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AFP

Syria chemical cleanup the
biggest ever staged

International chemical weapon troubleshooters will enter war-torn Syria on Tuesday to start one of the biggest and most dangerous disarmament operations ever staged.

 

With more than 1,000 tons of sarin, mustard gas and other banned horror chemicals stocked across the country, the United Nations and the global chemical weapons watchdog have launched an urgent appeal for scarce experts to join the mission.

 

Applicants must be ready to face mortal risks and an impossible deadline.

 

UN leader Ban Ki-moon called the operation "daunting" after the UN Security Council voted Friday to eliminate President Bashar al-Assad's chemical arms.

 

The mission by the Organization for the Prohibition of Chemical Weapons (OPCW), which polices the 1993 Chemical Weapons Convention, will run in parallel to a UN investigation into a huge sarin gas attack in Damascus in August and other suspected attacks.

 

Final details of a US-Russia plan to dispose of stockpiles at an estimated 45 sites have still not been agreed, UN diplomats said.

 

Cleanups of chemical nasties have been staged in Iraq and Libya, but never in the middle of a raging war.

 

The UN says the Syrian conflict has already left more than 100,000 dead.

 

Experts say the OPCW will need up to 200 inspectors for the Syria force. It currently has less than half that number who already have a heavy regular workload. The watchdog has had to appeal to the major powers to send scientists.

 

Those who go will become a new target in the 30-month-old conflict and the strife means the noxious potions will have to be moved out of Syria to be destroyed.

 

The US-Russia plan sets a target date of mid-2014 for completion, but few people believe it is achievable.

 

"No operation this big has been carried out before and certainly not in a war," said Dina Esfandiary, a disarmament specialist with the International Institute for Strategic Studies in London.

 

The Syrian government has declared one list of chemical sites and weapons. It has until Friday to send more information to the OPCW. "The first obstacle is it is very difficult for us to know for certain whether Assad has declared all his stockpiles," Esfandiary told AFP.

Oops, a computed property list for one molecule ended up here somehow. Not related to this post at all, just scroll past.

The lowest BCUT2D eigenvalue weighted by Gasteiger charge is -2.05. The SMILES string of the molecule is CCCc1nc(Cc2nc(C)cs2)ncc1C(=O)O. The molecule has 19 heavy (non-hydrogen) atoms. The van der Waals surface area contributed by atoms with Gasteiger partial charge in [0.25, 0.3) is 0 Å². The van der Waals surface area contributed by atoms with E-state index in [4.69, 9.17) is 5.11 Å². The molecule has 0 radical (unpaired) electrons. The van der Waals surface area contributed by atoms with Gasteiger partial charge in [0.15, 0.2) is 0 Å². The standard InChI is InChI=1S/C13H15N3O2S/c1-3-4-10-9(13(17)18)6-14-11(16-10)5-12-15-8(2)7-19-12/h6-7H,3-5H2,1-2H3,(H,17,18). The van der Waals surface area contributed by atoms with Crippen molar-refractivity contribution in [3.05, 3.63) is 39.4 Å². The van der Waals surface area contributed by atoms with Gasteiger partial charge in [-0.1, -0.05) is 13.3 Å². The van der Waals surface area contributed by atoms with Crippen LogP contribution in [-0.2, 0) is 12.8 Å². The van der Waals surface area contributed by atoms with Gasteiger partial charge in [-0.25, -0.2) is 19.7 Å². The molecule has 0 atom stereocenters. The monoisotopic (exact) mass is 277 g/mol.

"The inspectors will then become perfect targets in a situation of civil war. Anyone who wants to derail the process -- and I am sure a lot of people will want to do that -- will be able to target them as they visit the various sites."

 

The UN investigators have already been the target of snipers in Damascus.

 

Hamish de Bretton-Gordon, a consultant and former commanding officer of Britain's chemical and nuclear defenses force, said that destroying the chemicals in Syria is not an option in the middle of a war.

 

Finished chemical bombs are normally destroyed in furnaces that would be impossible to build in Syria.

 

In Iraq, experts sometimes just dug holes in the desert and put in fuel and a detonator to incinerate the chemicals. Syria's dangers mean that even those measures are not possible.

 

"The ideal plan would be for the Syrians to deliver chemical weapons to the border, where the UN and the major powers take over to get rid of them," Bretton-Gordon told AFP.

 

He estimated that it would take about 200 experts working flat out for six months to get all the chemicals into international hands.

 

"It is going to take a lot longer to destroy them," said the expert, whose company is training doctors and nurses in Syria on dealing with chemical warfare. "It could take a couple of years."

 

The United States and Russia have embarked on voluntary programs to destroy their chemical arsenals. But they have both have asked the OPCW for a deadline extension because the task is so complicated.

 

Both countries have the furnaces to dispose of the chemicals, but Russia has indicated it is reluctant to accept Syrian arms.

 

The cost will also be huge. Assad has said it will take one year and one billion dollars to get rid of his weapons.

 

Experts warn this will be just the cost of getting the chemicals out of Syria. "In resource terms, it is going to be huge," said Bretton-Gordon.

 

A UN diplomat likened the operation to a "minefield."

 

"You defuse one bomb and there is another waiting," the diplomat added.

 

Esfandiary noted it was likely the scientists would fail to meet the deadline.

 

"But even if they are able to degrade a portion of Syria's weapons, then it is worth pursuing," she said.

No operation this big has been carried out before and certainly not in a war.